Home » Mourning Literature & Custom » THE DYING WIDOW’S LAMENT. By Thomas Miller.

THE DYING WIDOW’S LAMENT. By Thomas Miller.

I am lucky enough to have in my personal library a book entitled ‘The Mourner’s Friend or Sighs of Sympathy For Those Who Sorrow’. It is a collection of prose and verse compiled to give comfort to the grieving. Edited by J.B. Syme, published in 1852 by S.A. Howland in Worcester, Mass, USA; its contents are by American and European authors including some surprisingly famous names. My copy of the book has some water damage, ageing paper, and precarious binding, so before it deteriorates my project to preserve the words of the authors will find its way here on the MOLAM blog. 

 I found this poem earlier published in the Cambridge Chronicle on the 4th January, 1849. The author was acknowledged as Thomas Miller – Basket Maker; and the introduction to the poem reads: “As an extraordinary specimen of this author’s power, we give “The Dying Widow”, which has a homely vigor and pathos that remind us of the few lyrical productions of Crabbe. We do not prefer such subjects, and are half disposed to resent having our critical dignity moved to tears by a ballad : nevertheless, we cannot deny the talent of the artist. – Foreign Eclectic Review. ”

Thomas Miller (1807 – 1874, England) came from an impoverished background and may have been a basket maker at one time, but went on to become a prolific author. He did actually have a son named Henry. Note the paragraph referencing the sentimental miniatures that husband and wife had of each other, which would be of particular interest to the jewellery collectors amongst our readership.

THE DYING WIDOW’S LAMENT. By Thomas Miller.

THOSE cold white curtain-folds displace,-
That form I would no longer see ;
They have assumed my husband’s face,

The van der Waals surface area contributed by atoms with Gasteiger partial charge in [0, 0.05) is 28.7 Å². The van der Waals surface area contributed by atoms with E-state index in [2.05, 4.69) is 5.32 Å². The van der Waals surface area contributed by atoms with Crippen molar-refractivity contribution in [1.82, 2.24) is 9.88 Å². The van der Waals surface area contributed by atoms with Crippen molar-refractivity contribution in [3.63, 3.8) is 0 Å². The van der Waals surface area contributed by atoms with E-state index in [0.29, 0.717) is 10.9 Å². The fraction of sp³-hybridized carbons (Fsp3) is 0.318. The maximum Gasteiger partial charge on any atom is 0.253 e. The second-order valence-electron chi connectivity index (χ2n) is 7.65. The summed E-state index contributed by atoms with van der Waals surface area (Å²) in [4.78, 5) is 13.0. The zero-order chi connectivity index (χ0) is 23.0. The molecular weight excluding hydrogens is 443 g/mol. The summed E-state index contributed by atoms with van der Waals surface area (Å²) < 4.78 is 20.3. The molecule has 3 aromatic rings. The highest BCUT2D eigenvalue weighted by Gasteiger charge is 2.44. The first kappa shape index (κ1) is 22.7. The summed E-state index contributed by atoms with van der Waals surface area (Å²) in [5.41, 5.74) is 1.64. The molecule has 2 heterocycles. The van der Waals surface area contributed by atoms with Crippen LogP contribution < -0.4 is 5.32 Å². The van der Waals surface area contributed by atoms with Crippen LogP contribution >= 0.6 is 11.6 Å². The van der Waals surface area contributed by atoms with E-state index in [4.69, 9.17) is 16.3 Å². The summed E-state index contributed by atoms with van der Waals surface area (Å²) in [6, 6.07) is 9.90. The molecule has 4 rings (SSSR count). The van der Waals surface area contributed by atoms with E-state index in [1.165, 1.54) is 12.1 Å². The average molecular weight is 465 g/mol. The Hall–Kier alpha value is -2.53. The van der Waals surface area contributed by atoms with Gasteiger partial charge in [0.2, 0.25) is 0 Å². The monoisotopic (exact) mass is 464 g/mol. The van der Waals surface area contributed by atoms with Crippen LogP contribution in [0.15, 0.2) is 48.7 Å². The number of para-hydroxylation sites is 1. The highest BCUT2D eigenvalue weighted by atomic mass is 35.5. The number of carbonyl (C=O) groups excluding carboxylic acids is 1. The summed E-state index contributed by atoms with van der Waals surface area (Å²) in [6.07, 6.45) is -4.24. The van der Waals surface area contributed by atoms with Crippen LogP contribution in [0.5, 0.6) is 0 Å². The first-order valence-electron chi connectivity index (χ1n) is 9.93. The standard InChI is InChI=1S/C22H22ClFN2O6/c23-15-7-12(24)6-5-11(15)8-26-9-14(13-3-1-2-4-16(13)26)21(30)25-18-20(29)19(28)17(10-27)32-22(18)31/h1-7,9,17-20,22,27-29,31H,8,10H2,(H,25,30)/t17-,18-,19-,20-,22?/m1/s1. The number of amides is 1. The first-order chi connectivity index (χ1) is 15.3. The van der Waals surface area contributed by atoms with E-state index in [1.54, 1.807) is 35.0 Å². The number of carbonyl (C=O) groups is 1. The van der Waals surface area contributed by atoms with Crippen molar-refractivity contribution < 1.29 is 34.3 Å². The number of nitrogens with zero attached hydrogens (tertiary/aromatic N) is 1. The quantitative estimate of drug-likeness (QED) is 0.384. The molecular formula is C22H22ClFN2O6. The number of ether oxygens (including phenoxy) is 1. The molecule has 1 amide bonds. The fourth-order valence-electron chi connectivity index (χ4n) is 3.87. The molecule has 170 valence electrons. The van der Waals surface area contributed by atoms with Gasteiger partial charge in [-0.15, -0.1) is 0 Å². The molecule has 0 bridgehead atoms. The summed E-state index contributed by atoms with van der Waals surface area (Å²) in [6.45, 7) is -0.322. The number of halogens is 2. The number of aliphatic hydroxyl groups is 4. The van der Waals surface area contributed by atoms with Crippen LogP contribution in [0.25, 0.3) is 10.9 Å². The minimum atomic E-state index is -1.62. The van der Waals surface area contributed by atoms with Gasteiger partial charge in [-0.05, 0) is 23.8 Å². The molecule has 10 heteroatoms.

And all night long it looked at me.
I wished it not to go away,
Yet trembled while it did remain ;
I closed my eyes, and tried to pray,-
Alas ! I tried in vain.

I know my child is very weak,
O’ve seen what fancy can create ;
I long have felt too low to speak,-
Oh ! I have thought too much of late,-
I have a few requests to make :
Just wipe these blinding tears away ;
I know your love, and for my sake
You will them all obey.

My child has scarce a month been dead ;
My husband has been dead but five ;
What dreary hours since then have fled !
I wonder I am yet alive.
my child ! through him death aimed the blow,
And from that hour I did decline :
His coffin, when my head lies low,
I would have placed on mine.

Those letters which my husband sent
before he perished in the deep :
What hours i reading them I’ve spent,
Whole nights, in which I could not sleep ;
O ! they are worn with many a tear,
Scarce fit for other eyes to see ;
But oft when sad they did me cheer,-
Pray, bury them with me.

This little cap my Henry wore
The very day before he died ;
And I shall never kiss it more,-
When dead, you’ll place it by my side ;
I know these thoughts are weak, but oh !
What will a vacant heart not crave ?
And as none else can love them so,
I’ll bear them to my grave.

The miniature that still I wear,
When dead, I would not have removed ;
‘T is on my heart, – oh leave it there
To find its way to where I loved ;
My husband threw it round my neck,
Long, long before he called me bride ;
And I was told that, ‘midst the wreck,
He kissed mine, ere he died.

There’s little that I care for now,
Except this simple wedding ring ;
I faithfully have kept my vow,
And feel not an accusing sting ;
i never yet have laid it by
A moment since my bridal day ;
Where he first placed it, let it lie ;
Oh ! take it not away !

Now wrap me in my wedding gown,
you scarce can think how cold I feel ;
And smooth my ruffled pillow down ;
Oh ! how my clouded sense reel !
Great God ! support me to the last,
Oh, let more air into the room :
The struggle now is nearly past,-
Husband and child ! I come !

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